Therefore he went no more to the garden, but lay still and saw the sun, or walked at dusk across the olive slopes, among the green wheat, that rose a palm-breadth higher every sunny day. And always he thought to himself:
‘How good it is to have fulfilled my mission, and to be beyond it. Now I can be alone, and leave all things to themselves, and the fig tree may be barren if it will, and the rich may be rich. My way is my own alone.’
So the green jets of leaves unspread on the fig tree, with the bright, translucent, green blood of the tree. And the young cock grew brighter, more lustrous with the sun’s burnishing; yet always tied by the leg with a string. And the sun went down more and more in pomp, out of the gold and red-flushed air. The man who had died was aware of it all, and he thought:
‘The Word is but the midge that bites at evening. Man is tormented with words like midges, and they follow him right into the tomb. But beyond the tomb they cannot go. Now I have passed the place where words can bite no more and the air is clear, and there is nothing to say, and I am alone within my own skin, which is the walls of all my domain.’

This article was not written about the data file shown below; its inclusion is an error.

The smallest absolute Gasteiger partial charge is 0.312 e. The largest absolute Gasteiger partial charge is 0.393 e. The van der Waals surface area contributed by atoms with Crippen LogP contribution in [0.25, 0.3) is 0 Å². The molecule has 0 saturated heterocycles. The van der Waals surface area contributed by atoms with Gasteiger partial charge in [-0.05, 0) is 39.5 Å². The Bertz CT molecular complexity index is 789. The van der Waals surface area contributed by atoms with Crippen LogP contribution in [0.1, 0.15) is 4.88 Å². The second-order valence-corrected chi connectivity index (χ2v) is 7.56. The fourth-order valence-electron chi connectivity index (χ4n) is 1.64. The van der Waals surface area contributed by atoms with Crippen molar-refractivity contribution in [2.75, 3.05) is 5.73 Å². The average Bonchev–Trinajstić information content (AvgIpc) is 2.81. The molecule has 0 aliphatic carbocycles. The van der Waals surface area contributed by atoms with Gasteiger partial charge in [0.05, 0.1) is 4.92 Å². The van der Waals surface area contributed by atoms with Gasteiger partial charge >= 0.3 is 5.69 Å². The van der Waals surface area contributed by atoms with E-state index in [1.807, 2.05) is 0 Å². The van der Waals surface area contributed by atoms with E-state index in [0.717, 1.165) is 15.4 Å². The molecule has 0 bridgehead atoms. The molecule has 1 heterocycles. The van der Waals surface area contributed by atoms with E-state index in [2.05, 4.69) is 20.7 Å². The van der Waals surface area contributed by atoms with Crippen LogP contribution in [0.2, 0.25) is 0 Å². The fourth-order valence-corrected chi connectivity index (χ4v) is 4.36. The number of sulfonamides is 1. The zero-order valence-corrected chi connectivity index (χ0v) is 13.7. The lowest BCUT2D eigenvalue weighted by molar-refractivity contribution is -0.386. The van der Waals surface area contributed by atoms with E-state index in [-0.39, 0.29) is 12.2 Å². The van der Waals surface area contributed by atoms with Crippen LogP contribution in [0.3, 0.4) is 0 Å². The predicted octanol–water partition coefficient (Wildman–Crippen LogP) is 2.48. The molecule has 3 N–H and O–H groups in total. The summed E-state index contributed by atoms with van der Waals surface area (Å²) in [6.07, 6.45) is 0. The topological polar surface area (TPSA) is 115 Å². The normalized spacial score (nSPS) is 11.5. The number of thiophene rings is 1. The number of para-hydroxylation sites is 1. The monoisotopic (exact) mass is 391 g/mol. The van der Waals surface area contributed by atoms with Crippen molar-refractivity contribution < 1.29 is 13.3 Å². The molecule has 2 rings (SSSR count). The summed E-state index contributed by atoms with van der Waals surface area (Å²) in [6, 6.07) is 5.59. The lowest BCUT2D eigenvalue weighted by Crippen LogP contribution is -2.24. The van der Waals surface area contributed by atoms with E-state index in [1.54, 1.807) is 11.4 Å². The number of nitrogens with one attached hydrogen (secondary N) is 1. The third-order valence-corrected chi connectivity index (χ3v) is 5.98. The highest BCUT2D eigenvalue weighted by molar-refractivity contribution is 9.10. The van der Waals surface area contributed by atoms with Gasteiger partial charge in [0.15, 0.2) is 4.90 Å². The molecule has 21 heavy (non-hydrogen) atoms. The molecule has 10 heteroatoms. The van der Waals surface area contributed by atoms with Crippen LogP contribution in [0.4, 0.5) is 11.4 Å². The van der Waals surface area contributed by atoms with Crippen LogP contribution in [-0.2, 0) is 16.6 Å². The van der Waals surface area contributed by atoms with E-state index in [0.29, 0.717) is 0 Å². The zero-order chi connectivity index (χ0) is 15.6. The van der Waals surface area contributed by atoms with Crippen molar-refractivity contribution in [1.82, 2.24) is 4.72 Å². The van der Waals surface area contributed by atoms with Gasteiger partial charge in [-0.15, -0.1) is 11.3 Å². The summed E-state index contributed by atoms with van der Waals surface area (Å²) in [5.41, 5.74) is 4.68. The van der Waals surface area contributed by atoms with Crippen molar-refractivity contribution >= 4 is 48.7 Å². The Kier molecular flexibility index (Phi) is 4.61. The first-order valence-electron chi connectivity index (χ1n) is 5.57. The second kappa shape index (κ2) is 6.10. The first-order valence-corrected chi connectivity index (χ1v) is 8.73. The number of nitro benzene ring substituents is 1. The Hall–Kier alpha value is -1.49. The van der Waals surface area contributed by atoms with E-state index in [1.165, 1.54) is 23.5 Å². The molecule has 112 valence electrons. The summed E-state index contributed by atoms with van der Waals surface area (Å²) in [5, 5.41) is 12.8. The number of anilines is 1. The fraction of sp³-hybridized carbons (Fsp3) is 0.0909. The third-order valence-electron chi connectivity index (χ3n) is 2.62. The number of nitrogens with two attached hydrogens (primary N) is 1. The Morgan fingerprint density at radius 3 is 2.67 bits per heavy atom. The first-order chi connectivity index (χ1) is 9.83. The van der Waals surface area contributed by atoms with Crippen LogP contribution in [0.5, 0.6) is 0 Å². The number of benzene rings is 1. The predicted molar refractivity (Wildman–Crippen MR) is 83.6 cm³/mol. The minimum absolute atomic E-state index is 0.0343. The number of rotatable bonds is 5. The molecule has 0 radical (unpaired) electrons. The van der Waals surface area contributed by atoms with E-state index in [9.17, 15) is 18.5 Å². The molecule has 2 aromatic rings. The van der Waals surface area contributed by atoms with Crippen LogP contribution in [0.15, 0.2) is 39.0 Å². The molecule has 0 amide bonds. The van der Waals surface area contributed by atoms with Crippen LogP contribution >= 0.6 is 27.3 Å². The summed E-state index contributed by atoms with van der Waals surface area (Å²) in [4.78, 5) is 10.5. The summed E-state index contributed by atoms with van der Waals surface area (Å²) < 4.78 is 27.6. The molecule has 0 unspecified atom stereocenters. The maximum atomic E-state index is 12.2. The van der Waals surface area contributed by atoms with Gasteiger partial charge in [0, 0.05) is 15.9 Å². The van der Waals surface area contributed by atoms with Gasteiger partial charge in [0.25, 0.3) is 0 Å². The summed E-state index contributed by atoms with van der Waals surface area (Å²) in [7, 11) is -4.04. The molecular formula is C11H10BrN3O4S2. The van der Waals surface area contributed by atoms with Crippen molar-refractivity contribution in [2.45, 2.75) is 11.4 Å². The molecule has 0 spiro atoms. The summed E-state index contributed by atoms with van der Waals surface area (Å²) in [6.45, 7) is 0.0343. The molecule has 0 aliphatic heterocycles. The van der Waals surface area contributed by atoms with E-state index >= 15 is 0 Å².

So he healed of his wounds, and enjoyed his immortality of being alive without fret. For in the tomb he had slipped that noose which we call care. For in the tomb he had left his striving self, which cares and asserts itself. Now his uncaring self healed and became whole within his skin, and he smiled to himself with pure aloneness, which is one sort of immortality.
Then he said to himself: “I will wander the earth, and say nothing. For nothing is so marvellous as to be alone in the phenomenal world, which is raging, and yet apart. And I have not seen it, I was too much blinded by my confusion within it. Now I will wander among the stirring of the phenomenal world, for it is the stirring of all things among themselves which leaves me purely alone.”